As culture progresses in understanding toward the value of a diverse workforce, those seeking out the future leaders of STEM are reaching out to underrepresented populations – specifically, women and people of color. One such outreach is ‘Introduce a Girl to Engineering Day’, a global campaign established by the National Society of Professional Engineers.

The event, which takes place this February 25, is run by teachers, volunteers, and STEM professionals, and includes engaging engineering-based learning activities that encourage young women to develop problem solving skills and indulge their interest in science and engineering.

The road to their future success was paved by the intrepid women who came before them, including these three remarkable African-American female engineers:

  • Kimberly Bryant: Seeking to create an inclusive technology learning space for young women of color, Ms. Bryant created the not-for-profit coding camp Black Girls Code. As of late 2019, the organization has 15 chapters, and Ms. Bryant has been recognized as a White House Champion of Change for Tech Inclusion as well as one of 2013’s 25 Most Influential African Americans in Technology.
  • Dr. Patricia Bath: An early pioneer of laser surgery for cataract treatment, Dr. Bath was the first female member of the Jules Stein Eye Institute, the first female African-American surgeon at UCLA Medical Center, and the first female leader of a postgraduate ophthalmology training program.
  • Alice Parker: A housewife from New Jersey, Mrs. Parker developed and filed a patent for a gas-powered central heating system inspired by cold coastal winters. Her filing came before both the Women’s Liberation Movement and the Civil Rights Movement, a remarkable achievement for an African-American woman during her time.

More stories of African-American female engineers and  female leadership in engineering can be seen here:

To discover more about Introduce a Girl to Engineering Day, visit NSPE online.

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Press Release

North Ladder Secures $5 Million Series A Financing Round To Accelerate Global Expansion

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North Ladder Team (Source: Siddharth Sudhakar)

North Ladder (previously called BuyBack Bazaar), a UAE based secured trading platform for pre-owned luxury assets and electronics, today announced a $5 million Series A funding round led by regional venture capital firm BECO Capital. The new investment will help the company scale up its technology platform, enhance customer experience and pursue further geographic expansion.

The homegrown start-up also revealed that it will begin operating under the new brand name North Ladder effective immediately, representing the company’s strategy of charting new markets and supporting individuals across the globe in their endeavour to elevate their financial situation. The disruptive and innovative technology platform is the first of its kind, providing access to verified buyers of second-hand goods and instant cash. North Ladder currently enables users to sell electronics such as phones, laptops, tablets, and smart watches, as well as luxury assets including watches and cars, with a unique option of buying it back within a few months.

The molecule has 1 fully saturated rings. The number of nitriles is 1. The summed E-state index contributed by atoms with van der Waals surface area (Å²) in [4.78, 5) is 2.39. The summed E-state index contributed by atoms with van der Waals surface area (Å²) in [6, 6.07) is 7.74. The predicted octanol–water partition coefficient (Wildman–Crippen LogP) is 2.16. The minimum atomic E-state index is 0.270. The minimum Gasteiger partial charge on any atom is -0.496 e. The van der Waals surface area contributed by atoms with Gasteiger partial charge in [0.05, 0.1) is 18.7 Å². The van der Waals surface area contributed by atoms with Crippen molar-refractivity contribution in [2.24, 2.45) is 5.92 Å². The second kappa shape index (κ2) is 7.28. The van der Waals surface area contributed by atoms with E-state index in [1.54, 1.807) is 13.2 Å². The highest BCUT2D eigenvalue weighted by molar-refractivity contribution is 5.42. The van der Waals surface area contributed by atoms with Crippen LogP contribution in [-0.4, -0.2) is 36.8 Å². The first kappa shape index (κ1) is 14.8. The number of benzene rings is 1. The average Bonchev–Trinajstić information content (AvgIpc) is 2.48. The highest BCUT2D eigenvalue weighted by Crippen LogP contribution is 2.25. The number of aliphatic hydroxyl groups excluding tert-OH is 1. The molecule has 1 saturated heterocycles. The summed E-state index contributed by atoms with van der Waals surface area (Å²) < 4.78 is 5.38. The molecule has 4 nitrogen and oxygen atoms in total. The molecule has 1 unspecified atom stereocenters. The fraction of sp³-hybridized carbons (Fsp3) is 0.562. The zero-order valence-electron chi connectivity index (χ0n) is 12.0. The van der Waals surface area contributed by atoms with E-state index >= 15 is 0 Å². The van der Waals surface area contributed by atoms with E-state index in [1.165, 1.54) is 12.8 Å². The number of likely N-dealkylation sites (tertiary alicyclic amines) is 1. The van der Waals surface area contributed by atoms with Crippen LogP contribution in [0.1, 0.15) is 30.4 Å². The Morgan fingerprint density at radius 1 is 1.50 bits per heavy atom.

The Series A financing builds on an exceptional year for North Ladder which saw rapid growth of its clients, network of buyers and corporate partnerships. To date, the platform has witnessed over 15,000 transactions in the UAE, with over 85 different nationalities served while earning an impressive 4.9/5 customer satisfaction rating. In 2021, the start-up is looking to establish its presence in the Kingdom of Saudi Arabia and the United States, with a focus on scaling the platform significantly in the next 18 to 24 months.

“North Ladder has demonstrated tremendous success with its unique model of helping customers access immediate funds against their assets. The provision of a seamless and trusted digital platform for the sale of pre-owned goods has immense socially transformative potential at a global scale. We are excited about partnering with them to take their services to the next level,” said Dany Farha, CEO & Managing Partner, BECO Capital.

The company recently appointed Sandeep Shetty, former Managing Director of the core ride hailing business at Careem, as Cofounder and Chief Executive Officer of North Ladder. Prior to Careem he also led the digital transformation program at Emirates NBD and has held leadership positions at McKinsey & Company and GE Capital across India, the United States and the Middle East. Sandeep joins the leadership team of co-founders Pishu Ganglani and Ricky Husaini who together bring years of prior global start-up, financial services, technology and operations experience.

“Our exciting partnership with the region’s leading investor BECO Capital gives us the opportunity to scale operations in the UAE and expand to other strategic markets, with the mission of meaningfully impacting people across all strata of society,” said Sandeep Shetty of North Ladder. “Our global auction brings professional buyers from around the world to compete and provide local customers with the best prices and no hidden surprises.”

Since its launch in 2018, North Ladder has been recognized as one of the “Top 5 innovative start-ups in the MENA region” by PayPal backed accelerator, Village Capital and awarded as an Innovator by Entrepreneur Middle East.